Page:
By Jason Turk, Staff Writer
Illustration by Marissa Espiritu, Contributor
In elementary school, I had problems conversing naturally with others. I thought of myself as “awfully awkward,” and accepted it for the meantime. Until, a blue Superman cup filled with milk changed me.
One morning, as I watched “Family Matters” before heading out to school, a strange episode with the sitcom’s lovable nerd Steve Urkel aired. He drank a self-made concoction called “cool juice.” Urkel instantly becomes a swaggering and charismatic character by the name of Stefan Urquelle.
Now, I didn’t have any “cool juice” of my own, but I did have low-fat milk in my blue Superman cup that morning and drank it. Immediately, Urkel came into mind, and I imagined it being “cool juice” as I strode into my third-grade class with the same confidence of Stefan Urquelle.
That day of school was a pleasantly uncommon one. I felt cool, confident and charismatic.
For the remainder of the day, I didn’t go through any awkward silences during conversations, and I attributed this all to my “cool juice.”
So, every morning from then on, I’d drink milk from my blue Superman cup while watching “Family Matters.” And every day at school, I thought the days I’d have were better than the days before my “cool juice.”
I imagined it being “cool juice” as I strode into my third-grade class with the same confidence of Stefan Urquelle.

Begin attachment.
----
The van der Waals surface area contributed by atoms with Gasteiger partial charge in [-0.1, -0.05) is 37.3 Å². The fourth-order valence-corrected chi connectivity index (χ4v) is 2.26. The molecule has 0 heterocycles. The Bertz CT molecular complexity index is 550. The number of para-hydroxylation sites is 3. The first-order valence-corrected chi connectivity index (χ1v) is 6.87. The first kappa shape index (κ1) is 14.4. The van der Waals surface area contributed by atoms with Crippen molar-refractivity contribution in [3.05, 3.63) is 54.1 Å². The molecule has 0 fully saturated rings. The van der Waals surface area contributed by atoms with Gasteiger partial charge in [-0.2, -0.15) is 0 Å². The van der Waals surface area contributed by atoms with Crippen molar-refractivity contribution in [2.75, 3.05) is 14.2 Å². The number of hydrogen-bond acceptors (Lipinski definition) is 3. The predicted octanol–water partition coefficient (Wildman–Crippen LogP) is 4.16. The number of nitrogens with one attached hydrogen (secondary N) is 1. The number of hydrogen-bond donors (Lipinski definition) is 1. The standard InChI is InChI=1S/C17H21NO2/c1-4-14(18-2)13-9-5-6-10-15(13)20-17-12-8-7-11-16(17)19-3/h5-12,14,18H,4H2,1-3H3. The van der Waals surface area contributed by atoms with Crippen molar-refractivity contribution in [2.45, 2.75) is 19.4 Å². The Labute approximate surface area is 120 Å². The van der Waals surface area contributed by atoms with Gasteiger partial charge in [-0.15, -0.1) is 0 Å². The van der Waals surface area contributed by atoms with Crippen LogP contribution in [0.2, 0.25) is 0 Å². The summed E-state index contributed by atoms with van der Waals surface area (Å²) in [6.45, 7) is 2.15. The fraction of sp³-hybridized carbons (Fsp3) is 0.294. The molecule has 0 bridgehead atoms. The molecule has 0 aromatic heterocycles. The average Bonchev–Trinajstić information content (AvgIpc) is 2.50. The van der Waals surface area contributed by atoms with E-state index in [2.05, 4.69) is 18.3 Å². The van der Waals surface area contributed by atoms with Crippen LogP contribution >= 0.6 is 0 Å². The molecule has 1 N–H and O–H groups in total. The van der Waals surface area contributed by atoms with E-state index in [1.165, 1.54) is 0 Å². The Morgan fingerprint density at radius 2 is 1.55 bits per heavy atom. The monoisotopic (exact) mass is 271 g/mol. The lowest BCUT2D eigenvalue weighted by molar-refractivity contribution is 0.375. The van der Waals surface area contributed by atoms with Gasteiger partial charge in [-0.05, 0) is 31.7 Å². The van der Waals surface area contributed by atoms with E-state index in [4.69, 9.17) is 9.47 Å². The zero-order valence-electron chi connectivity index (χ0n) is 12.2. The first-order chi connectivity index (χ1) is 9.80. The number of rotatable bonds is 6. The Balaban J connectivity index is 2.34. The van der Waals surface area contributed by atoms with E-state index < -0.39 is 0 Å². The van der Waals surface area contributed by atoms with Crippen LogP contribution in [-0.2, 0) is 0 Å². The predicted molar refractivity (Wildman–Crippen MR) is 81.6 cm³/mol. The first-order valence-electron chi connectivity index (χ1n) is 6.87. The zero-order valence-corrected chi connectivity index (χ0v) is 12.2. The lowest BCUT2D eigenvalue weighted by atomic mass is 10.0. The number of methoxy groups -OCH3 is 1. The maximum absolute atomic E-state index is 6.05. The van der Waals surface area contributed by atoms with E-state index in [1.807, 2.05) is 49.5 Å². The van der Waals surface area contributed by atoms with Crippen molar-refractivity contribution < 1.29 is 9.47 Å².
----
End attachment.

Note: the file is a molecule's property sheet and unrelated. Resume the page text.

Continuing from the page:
I kept this superstition up until middle school, when I finally lost my blue Superman cup in an impromptu garage sale and as a result, middle school became something of a crisis for me. I felt I was losing confidence, becoming less cool with each passing day.
As I matured, I saw my superstition being based on nothing other than a placebo effect. I was telling myself the Superman milk would make me cool, and therefore envision each day I had as a “cool” one. In all honesty, growing out of this was a mark of personal growth and personal pride.
Only, it wasn’t.
I currently hold a lot of strange superstitions, many of which I’m not even aware of at all. These superstitions are keeping my blinds open at night, setting a single Ricola to the right of my fish tank when I wake up and putting my bottles of honey inside a box made for pop-tarts.
If you asked me why I do these things, I wouldn’t have much of an answer for you. All I know is the one time I slept with a cough drop next to my fish’s bowl, I woke up with an unexpected enthusiasm for the day. In short, that’s all the explanation I needed in order to carry on with my cough drop habit.
Although I’ve grown so much since third grade, my baseless superstitions still exist to provide me comfort, as all superstitions do. Sure, believing milk from a Superman cup can boost your confidence is uncommon, but it’s not the worst thing in the world if you ask me.